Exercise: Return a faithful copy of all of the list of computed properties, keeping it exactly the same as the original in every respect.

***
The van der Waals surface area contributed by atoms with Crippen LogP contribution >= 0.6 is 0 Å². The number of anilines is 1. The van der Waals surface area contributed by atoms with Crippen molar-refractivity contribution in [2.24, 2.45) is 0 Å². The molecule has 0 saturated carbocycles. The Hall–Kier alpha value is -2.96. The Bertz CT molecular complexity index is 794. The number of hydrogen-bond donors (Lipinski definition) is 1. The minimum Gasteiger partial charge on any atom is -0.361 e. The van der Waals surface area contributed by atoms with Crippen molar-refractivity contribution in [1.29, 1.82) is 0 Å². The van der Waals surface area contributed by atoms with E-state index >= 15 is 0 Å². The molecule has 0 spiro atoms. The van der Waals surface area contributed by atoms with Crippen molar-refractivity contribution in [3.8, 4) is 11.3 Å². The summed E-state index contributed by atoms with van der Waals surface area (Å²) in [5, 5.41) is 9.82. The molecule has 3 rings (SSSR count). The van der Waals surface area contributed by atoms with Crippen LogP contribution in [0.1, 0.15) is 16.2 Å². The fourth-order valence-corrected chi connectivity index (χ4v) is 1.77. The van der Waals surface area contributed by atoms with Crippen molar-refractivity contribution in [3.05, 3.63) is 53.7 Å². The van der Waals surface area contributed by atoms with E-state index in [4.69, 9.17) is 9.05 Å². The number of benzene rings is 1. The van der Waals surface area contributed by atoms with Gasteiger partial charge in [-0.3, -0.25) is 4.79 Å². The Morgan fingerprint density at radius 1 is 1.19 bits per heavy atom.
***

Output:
The van der Waals surface area contributed by atoms with Crippen LogP contribution >= 0.6 is 0 Å². The number of anilines is 1. The van der Waals surface area contributed by atoms with Crippen molar-refractivity contribution in [2.24, 2.45) is 0 Å². The molecule has 0 saturated carbocycles. The Hall–Kier alpha value is -2.96. The Bertz CT molecular complexity index is 794. The number of hydrogen-bond donors (Lipinski definition) is 1. The minimum Gasteiger partial charge on any atom is -0.361 e. The van der Waals surface area contributed by atoms with Crippen molar-refractivity contribution in [1.29, 1.82) is 0 Å². The van der Waals surface area contributed by atoms with E-state index >= 15 is 0 Å². The molecule has 0 spiro atoms. The van der Waals surface area contributed by atoms with Crippen molar-refractivity contribution in [3.8, 4) is 11.3 Å². The summed E-state index contributed by atoms with van der Waals surface area (Å²) in [5, 5.41) is 9.82. The molecule has 3 rings (SSSR count). The van der Waals surface area contributed by atoms with Crippen LogP contribution in [0.1, 0.15) is 16.2 Å². The fourth-order valence-corrected chi connectivity index (χ4v) is 1.77. The van der Waals surface area contributed by atoms with Crippen molar-refractivity contribution in [3.05, 3.63) is 53.7 Å². The van der Waals surface area contributed by atoms with E-state index in [4.69, 9.17) is 9.05 Å². The number of benzene rings is 1. The van der Waals surface area contributed by atoms with Gasteiger partial charge in [-0.3, -0.25) is 4.79 Å². The Morgan fingerprint density at radius 1 is 1.19 bits per heavy atom.